CGA is a common dietary polyphenol that can be found in many plant species and is a major component of coffee. Epidemiological studies have shown that CGA exerts many biological effects and may play a role in the development of several chronic diseases associated with coffee consumption. It has been reported that CGA may protect against oxidant stress in the liver by the promotion of the Nrf2/ARE antioxidant system, which synthesizes the antioxidant and phase II detoxifying enzymes 29. In addition, the anticancer activities of CGA have also been shown to be increasingly more conspicuous. CGA has been shown to protect the mouse epidermal cell line JB6 against environmental carcinogen-induced carcinogenesis through the upregulation of cellular antioxidant enzymes and the suppression of NF-κB, activator protein-1, and mitogen-activated protein kinase activation 30. CGA inhibits the migration of U-87 glioma cells 31. CGA also inhibits the proliferation of human colon cancer cells and liver cancer cells 32. In addition, CGA was cytotoxic to the human HCC cell line (HCCLM3) at doses between 400 and 800 μg/ml 33. Burgos-Moron et al. 7 reported that CGA induced DNA damage in normal and cancer cells, which indicates the possible carcinogenic and therapeutic potential of CGA. Therefore, the exact underlying mechanism of CGA remains elusive. In our study, at a lower concentration, no significant changes were observed in the viability of HepG2 cells. However, a high dosage of CGA decreased cell viability and led to cell death (data not shown), which is also what was observed in the report by Burgos-Moron and colleagues. Therefore, it was better to explore the optimal dosage of CGA so that it can be used in a clinical setting in the future.

ROS are upstream mediators of ERK inactivation 6,24. Zhang et al. 25 have reported that ROS inhibit ERK phosphorylation in Hep-2 cells after 9-hydroxypheophorbide α-mediated photodynamic therapy. Belkaid et al. 31 also reported that CGA inhibits sphingosine-1-phosphate-induced ERK phosphorylation in U-87 glioma cells. Our study simultaneously showed the overproduction of ROS and the inactivation of ERK with a combination of 5-FU and CGA, which was considered the mechanism of enhanced 5-FU-induced inhibition of HCC cell proliferation. There was no significant apoptosis in the three treatment groups (Fig. S3, Supplemental digital content 3, http://links.lww.com/ACD/A100). Therefore, we speculate that CGA may inactivate ERK through the overproduction of ROS, which mediates the enhancement of 5-FU-induced inhibition of HCC cell proliferation. The Raf/MEK/ERK cascade has also been identified to be related closely to the induction of drug resistance during cancer therapy 34. Our results strongly suggest that CGA could improve the efficiency of 5-FU treatment in cases of HCC through the inactivation of ERK and ROS overproduction. This finding suggests that the combined use of CGA and 5-FU could be a highly efficient strategy to achieve anticancer synergism against HCC. Further in-vivo studies are needed in the future.

Back to Top | Article Outline

Conclusion

The current study shows that CGA can enhance the 5-FU-induced inhibition of HCC cell proliferation. The synergistic effect of CGA and 5-FU may be because of the inactivation of ERK by the CGA-induced overproduction of ROS. Our observations suggest that CGA is a potential chemosensitizing agent of 5-FU chemotherapy in HCC.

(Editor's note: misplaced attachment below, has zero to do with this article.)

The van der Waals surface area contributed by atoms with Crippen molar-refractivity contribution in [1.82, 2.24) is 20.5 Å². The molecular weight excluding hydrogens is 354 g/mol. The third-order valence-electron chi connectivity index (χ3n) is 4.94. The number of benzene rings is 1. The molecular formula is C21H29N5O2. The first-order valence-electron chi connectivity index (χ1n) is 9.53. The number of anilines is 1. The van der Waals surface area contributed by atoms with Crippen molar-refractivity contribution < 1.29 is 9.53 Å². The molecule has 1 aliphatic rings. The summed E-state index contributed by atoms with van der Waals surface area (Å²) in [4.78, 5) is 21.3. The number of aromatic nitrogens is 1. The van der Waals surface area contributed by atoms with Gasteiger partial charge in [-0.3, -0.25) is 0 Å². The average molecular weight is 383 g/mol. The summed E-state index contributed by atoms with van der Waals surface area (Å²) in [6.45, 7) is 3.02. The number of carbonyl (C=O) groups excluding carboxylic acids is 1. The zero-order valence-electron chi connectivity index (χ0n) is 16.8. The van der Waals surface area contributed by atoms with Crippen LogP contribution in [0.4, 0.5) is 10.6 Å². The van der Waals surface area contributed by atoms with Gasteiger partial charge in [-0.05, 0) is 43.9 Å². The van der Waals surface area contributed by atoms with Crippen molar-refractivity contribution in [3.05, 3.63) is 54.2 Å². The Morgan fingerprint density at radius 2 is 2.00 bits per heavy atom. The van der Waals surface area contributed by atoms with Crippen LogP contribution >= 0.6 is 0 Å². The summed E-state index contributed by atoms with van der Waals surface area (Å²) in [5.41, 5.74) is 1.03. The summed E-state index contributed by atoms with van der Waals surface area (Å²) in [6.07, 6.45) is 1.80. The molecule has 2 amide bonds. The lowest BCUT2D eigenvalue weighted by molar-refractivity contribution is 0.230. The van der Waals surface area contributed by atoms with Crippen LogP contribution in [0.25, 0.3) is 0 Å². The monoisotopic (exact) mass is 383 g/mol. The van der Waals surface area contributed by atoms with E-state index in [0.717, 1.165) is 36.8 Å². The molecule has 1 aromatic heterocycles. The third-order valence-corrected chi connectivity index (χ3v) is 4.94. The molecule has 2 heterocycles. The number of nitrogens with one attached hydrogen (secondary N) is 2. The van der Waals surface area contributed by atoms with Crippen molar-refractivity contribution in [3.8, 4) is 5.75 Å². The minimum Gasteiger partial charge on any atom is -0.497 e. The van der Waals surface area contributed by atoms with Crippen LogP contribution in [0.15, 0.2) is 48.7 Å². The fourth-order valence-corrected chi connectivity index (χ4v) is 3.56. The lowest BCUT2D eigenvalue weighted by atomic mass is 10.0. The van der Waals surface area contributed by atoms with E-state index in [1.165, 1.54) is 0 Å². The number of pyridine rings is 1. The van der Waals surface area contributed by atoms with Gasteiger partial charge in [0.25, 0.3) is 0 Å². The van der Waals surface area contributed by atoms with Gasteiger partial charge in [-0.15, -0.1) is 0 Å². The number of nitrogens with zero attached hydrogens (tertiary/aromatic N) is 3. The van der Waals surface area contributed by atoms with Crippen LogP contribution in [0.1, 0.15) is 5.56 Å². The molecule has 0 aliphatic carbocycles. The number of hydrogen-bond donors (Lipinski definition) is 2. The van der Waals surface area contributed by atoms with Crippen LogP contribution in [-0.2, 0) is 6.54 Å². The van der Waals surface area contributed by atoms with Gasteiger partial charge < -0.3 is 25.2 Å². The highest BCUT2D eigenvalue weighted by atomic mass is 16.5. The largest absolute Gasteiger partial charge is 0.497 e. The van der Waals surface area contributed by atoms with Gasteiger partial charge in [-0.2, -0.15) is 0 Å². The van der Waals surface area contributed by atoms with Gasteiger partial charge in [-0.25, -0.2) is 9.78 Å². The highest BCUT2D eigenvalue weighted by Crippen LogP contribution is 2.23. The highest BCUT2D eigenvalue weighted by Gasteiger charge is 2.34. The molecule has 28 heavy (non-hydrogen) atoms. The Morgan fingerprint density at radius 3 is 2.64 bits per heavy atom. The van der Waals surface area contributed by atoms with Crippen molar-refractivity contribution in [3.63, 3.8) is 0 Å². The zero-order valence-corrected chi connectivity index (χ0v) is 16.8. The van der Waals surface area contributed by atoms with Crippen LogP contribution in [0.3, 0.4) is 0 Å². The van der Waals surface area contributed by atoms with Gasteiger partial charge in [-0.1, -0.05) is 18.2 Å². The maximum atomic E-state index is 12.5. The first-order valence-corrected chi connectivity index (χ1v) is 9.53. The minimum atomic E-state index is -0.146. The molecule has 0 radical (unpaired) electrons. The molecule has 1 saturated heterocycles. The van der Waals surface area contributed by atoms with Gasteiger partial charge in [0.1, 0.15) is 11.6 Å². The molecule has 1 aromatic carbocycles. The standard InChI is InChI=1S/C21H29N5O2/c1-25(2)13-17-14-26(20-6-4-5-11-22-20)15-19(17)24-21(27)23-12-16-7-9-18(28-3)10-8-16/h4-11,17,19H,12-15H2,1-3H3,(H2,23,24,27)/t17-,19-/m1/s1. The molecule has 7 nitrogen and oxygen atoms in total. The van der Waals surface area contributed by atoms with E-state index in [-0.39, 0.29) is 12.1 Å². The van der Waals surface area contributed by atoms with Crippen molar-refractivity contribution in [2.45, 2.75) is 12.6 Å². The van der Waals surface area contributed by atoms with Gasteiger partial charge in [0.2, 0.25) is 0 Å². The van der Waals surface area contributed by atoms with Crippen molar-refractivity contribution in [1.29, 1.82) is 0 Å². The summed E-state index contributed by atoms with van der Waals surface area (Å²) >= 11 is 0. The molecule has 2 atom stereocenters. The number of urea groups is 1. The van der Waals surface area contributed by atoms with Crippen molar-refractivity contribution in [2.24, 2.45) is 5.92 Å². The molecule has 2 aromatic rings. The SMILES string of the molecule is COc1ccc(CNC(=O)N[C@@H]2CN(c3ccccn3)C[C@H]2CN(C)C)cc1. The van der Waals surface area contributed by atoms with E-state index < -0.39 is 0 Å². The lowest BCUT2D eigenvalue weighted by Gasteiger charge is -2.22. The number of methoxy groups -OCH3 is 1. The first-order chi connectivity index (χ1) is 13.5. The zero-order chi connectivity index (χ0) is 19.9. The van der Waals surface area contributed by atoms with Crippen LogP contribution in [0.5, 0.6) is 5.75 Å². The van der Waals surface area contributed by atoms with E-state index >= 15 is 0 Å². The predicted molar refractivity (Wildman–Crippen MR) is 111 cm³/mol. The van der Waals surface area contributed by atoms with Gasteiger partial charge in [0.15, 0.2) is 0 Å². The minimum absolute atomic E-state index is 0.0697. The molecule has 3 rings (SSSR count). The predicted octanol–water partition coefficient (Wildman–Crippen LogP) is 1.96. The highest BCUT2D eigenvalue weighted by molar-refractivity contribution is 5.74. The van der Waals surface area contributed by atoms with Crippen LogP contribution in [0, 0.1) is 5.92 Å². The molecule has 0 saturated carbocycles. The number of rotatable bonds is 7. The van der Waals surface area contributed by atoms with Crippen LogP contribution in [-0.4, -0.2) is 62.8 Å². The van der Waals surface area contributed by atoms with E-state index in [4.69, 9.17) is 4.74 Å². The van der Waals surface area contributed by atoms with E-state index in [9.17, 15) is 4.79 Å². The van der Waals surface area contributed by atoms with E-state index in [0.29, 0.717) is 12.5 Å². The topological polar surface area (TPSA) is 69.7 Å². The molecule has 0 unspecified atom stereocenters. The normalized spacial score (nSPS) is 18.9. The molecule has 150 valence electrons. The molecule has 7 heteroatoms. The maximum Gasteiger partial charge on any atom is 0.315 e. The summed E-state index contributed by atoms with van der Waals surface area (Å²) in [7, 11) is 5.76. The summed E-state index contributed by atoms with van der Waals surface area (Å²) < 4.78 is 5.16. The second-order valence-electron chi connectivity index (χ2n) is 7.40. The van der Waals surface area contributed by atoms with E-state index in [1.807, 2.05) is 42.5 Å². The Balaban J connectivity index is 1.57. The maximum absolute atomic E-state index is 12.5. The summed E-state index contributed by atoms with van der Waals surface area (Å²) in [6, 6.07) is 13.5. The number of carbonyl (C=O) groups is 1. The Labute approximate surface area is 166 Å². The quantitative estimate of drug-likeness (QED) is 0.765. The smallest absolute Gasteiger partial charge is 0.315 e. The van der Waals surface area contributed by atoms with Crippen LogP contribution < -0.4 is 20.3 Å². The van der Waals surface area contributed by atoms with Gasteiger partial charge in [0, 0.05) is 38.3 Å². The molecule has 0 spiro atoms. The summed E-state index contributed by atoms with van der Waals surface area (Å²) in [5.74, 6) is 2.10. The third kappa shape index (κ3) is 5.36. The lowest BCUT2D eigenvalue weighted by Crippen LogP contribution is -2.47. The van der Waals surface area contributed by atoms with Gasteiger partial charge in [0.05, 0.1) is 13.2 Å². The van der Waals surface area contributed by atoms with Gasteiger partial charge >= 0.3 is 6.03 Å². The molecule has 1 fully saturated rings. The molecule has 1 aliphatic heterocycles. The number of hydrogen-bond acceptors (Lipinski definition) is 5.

Back to Top | Article Outline

Acknowledgements

The authors thank Prof. Kuwano and Prof. Torii (Graduate School of Medicine, Gunma University, Maebashi, Japan) for their kind assistance. They also thank the staff of the laboratory of Genetics and Molecular Biology, School of Medicine, Xi’an Jiaotong University, for their technical support. This work was financially supported by the National Natural Science Foundation of China (81172358).

Back to Top | Article Outline

Conflicts of interest

There are no conflicts of interest.

Back to Top | Article Outline

References

1. Jemal A, Bray F, Center MM, Ferlay J, Ward E, Forman D. Global cancer statistics. CA Cancer J Clin 2011; 61:69–90.
2. Raoul JL, Sangro B, Forner A, Mazzaferro V, Piscaglia F, Bolondi L, et al.. Evolving strategies for the management of intermediate-stage hepatocellular carcinoma: available evidence and expert opinion on the use of transarterial chemoembolization. Cancer Treat Rev 2011; 37:212–220.
3. Miyaki D, Aikata H, Honda Y, Naeshiro N, Nakahara T, Tanaka M, et al.. Hepatic arterial infusion chemotherapy for advanced hepatocellular carcinoma according to Child–Pugh classification. J Gastroenterol Hepatol 2012; 27:1850–1857.
4. Baek YH, Kim KT, Lee SW, Jeong JS, Park BH, Nam KJ, et al.. Efficacy of hepatic arterial infusion chemotherapy in advanced hepatocellular carcinoma. World J Gastroenterol 2012; 18:3426–3434.
5. Li Z, Tu M, Han B, Gu Y, Xue X, Sun J, et al.. Vasohibin 2 decreases the cisplatin sensitivity of hepatocarcinoma cell line by downregulating p53. PLoS One 2014; 9:e90358.
6. Fan C, Chen J, Wang Y, Wong YS, Zhang Y, Zheng W, et al.. Selenocystine potentiates cancer cell apoptosis induced by 5-fluorouracil by triggering reactive oxygen species-mediated DNA damage and inactivation of the ERK pathway. Free Radic Biol Med 2013; 65:305–316.
7. Burgos-Moron E, Calderon-Montano JM, Orta ML, Pastor N, Perez-Guerrero C, Austin C, et al.. The coffee constituent chlorogenic acid induces cellular DNA damage and formation of topoisomerase I- and II-DNA complexes in cells. J Agric Food Chem 2012; 60:7384–7391.